Watching Netflix’s Rebecca, it’s easy to wonder: why? Why remake a beloved, Oscar-winning cinematic classic? What’s the point of resurrecting Daphne du Maurier’s vintage novel when it’s already been made to perfection? But then again, why not? Why not revive the Gothic romance with a hot new cast and a talented director behind the lens? Ben Wheatley’s Rebecca may not live up to the iconic Hitchcock version, but it doesn’t have to. It’s a fresh, intoxicating take on the novel that is here to entertain. And it does just that, although not much more.
Lily James stars as the unnamed protagonist, a unanimous blonde orphan working as a companion to a wealthy American woman named Mrs. Van Hopper (Ann Dowd). The pair are traveling in Monte Carlo when they come upon the recently widowed Maxim de Winter (Armie Hammer). He is a handsome, wealthy man who finds himself smitten with our heroine. After a whirlwind romance, Maxim decides to marry her and whisk her away to Manderly, his impressive Cornwall estate. The decadent manor is foreign territory to the new Mrs. de Winter, who is unaccustomed to such extravagance. To make matters worse, she butts heads with the housekeeper, the harsh Mrs. Danvers (Kristin Scott Thomas), and finds herself in the shadows of her husband’s dead first wife, Rebecca.
This beautiful ghost of Manderly haunts Mrs. de Winter. Even in death she is everywhere, her myth like a toxin. Maxim seems obsessed with her still, as does Mrs. Danvers, who foists judgment and spite at the second Mrs. de Winter for lacking her predecessor’s power. How can one step into the shoes of someone so magnificent? As Mrs. de Winter’s insecurity grows, so too does her isolation. Meanwhile, questions are waged. What really happened to Rebecca, and why does her name evoke both passion and fear in all who knew her?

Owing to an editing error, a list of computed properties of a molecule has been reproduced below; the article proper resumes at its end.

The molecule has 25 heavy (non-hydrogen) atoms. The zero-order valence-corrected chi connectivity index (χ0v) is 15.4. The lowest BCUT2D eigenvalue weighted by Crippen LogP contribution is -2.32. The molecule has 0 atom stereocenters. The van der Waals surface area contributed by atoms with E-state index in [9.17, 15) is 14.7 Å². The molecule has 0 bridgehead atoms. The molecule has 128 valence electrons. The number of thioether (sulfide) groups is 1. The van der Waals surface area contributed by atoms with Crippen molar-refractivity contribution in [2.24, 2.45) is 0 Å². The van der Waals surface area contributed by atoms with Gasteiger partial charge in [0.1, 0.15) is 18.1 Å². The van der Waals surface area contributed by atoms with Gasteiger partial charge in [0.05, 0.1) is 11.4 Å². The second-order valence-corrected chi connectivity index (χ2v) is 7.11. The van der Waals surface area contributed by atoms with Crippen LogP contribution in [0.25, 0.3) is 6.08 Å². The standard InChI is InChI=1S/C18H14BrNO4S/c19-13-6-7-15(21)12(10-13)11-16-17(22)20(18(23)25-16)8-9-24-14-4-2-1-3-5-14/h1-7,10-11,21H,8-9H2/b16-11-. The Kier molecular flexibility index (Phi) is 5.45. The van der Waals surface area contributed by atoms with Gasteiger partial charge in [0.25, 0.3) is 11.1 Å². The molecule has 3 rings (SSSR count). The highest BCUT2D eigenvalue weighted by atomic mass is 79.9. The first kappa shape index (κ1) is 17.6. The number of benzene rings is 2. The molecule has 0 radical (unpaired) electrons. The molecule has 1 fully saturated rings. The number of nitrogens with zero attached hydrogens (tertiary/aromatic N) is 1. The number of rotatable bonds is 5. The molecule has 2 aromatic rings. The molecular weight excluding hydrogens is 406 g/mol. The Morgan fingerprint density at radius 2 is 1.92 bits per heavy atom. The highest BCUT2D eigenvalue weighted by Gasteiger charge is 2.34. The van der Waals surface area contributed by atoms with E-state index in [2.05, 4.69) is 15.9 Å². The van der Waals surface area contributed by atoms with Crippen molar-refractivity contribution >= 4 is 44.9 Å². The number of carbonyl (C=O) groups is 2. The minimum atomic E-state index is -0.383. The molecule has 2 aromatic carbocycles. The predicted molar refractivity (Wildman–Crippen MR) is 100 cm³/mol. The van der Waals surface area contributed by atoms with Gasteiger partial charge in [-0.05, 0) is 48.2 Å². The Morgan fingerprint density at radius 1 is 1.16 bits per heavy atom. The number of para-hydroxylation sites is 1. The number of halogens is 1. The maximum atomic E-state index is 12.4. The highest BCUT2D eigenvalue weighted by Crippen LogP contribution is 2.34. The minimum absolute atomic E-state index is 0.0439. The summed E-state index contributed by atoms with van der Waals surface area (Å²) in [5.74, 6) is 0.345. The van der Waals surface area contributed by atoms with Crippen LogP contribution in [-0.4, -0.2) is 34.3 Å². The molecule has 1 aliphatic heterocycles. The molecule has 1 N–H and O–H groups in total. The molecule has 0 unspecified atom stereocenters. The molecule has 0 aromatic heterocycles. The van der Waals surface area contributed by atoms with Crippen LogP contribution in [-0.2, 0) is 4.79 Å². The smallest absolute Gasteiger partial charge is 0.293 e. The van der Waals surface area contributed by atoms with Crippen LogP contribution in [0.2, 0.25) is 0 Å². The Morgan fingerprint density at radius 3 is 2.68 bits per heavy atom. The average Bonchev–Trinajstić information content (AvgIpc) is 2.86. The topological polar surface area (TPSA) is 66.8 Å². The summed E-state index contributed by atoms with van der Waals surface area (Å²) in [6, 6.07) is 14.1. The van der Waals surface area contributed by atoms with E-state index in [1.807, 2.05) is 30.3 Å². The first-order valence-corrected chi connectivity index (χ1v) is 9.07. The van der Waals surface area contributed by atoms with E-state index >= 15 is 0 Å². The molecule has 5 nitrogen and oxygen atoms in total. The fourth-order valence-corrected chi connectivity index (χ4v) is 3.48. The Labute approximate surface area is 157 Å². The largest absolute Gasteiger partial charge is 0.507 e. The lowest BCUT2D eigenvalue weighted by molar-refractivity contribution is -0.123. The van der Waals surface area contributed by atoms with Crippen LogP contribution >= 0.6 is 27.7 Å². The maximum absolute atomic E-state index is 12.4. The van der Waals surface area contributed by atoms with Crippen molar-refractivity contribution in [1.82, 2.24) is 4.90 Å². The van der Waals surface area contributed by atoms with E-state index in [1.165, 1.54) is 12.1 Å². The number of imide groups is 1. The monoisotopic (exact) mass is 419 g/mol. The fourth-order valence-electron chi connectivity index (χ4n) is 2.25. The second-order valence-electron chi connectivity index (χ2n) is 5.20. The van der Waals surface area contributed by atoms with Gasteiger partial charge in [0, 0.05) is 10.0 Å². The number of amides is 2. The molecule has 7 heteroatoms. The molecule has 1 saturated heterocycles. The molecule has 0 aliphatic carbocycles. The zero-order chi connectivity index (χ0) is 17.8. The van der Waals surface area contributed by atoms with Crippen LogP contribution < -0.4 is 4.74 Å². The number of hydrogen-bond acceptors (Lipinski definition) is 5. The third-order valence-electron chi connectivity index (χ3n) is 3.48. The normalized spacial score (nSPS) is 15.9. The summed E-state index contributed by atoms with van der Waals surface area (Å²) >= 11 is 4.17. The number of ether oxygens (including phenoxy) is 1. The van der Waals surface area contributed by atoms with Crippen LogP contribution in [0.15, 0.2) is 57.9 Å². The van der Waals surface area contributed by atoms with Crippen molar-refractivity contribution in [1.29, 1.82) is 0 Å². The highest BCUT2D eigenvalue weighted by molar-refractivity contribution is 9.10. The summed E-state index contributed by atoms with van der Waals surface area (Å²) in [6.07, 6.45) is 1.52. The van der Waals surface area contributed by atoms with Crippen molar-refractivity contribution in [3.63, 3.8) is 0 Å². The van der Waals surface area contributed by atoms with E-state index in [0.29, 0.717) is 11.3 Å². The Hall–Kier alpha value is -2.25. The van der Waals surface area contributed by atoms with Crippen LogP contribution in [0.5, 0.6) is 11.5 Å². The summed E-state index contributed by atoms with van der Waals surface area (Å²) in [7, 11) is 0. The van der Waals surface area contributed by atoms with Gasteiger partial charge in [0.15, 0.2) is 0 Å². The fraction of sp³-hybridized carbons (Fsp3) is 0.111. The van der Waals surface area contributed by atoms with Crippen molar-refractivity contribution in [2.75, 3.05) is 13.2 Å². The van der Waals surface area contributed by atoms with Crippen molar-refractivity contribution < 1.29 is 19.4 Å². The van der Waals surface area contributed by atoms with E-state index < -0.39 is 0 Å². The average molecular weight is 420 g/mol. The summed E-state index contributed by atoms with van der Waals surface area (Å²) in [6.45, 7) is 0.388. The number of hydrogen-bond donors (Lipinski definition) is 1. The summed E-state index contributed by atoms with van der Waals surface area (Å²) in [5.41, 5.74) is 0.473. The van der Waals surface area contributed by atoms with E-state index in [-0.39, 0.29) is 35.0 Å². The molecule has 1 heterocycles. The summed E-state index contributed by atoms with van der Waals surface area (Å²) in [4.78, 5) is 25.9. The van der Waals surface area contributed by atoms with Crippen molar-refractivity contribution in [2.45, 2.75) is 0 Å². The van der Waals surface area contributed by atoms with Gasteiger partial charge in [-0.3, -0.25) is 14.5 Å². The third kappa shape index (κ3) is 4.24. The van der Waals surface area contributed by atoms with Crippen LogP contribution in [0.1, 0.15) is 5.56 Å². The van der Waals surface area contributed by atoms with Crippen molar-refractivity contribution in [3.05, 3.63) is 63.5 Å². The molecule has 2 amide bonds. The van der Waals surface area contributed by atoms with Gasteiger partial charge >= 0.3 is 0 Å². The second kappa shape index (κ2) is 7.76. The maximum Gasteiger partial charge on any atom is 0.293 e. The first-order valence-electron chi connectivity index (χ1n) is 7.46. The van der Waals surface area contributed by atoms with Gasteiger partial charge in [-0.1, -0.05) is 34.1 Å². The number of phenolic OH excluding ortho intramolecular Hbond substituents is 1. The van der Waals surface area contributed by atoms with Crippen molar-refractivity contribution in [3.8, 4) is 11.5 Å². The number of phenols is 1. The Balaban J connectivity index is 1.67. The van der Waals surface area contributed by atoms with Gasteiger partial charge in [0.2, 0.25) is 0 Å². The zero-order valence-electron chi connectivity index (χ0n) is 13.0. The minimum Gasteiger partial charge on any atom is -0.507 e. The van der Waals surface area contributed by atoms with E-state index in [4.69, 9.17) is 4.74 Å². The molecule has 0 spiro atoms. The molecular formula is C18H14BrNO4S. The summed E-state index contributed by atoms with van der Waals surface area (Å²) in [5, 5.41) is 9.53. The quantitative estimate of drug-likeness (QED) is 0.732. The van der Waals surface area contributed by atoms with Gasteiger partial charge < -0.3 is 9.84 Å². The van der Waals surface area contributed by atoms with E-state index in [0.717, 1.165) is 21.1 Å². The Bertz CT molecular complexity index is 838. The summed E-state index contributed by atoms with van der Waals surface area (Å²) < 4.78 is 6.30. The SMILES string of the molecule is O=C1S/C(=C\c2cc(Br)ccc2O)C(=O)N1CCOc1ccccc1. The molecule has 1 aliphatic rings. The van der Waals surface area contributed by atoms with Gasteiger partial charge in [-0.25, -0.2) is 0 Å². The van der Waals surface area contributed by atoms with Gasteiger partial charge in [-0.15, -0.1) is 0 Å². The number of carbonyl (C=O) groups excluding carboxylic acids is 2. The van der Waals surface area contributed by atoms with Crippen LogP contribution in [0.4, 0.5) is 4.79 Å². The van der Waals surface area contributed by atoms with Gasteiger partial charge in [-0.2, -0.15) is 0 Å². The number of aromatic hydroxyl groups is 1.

Those familiar with du Maurier’s novel or the 1940 Alfred Hitchcock film know the answers, and might find themselves bored with this hip new version of the story. It lacks the finesse of Hitchcock’s masterpiece, but it adequately captures the page-turning deliciousness of the book. Wheatley’s version is not high art, but it hits the notes of melodrama, even if it never quite masters them. This version of Rebecca is highly watchable, and a lot of fun, although it falls a bit short of its potential. There are moments of brilliance peppered throughout—imaginative dream sequences that bend reality and ballroom dances alive with color—though they leave one hungry for more. As such, the film can feel a bit frustrating, like you’re urging it to go full-tilt into madness instead of tipping its toes in here and there.
Still, the final result is easy to recommend and enjoyable as hell to sit through. There is a decadence to this that Wheatley nails. It’s in the lush 1940s costumes, and the way Dowd and Scott Thomas chew through scenery like its nothing, and in Armie Hammer’s jawline. When Mrs. de Winter stands on the shoreline—the waves mashing in the distance, the earth carved about her—we’re transported to the fantasy realm of the Gothic novel. Where ghosts like Rebecca haunt the psyche and infect the page. Where everything is arch, where lines are askew, and where emotions run rampant.
This version of Rebecca only dances on the ledge of its psychological possibilities. But it’s a pretty, breezy dance with a little splash of evil where appropriate. And it leaves one eager to see where the modern Gothic romance could go next. With any luck, this will renew interest in a genre that deserves its place in the current canon. But even if it doesn’t, we’re left with a highly entertaining entry in the Netflix catalogue. One that will have you dreaming of Manderly again.
Featured Image: Netflix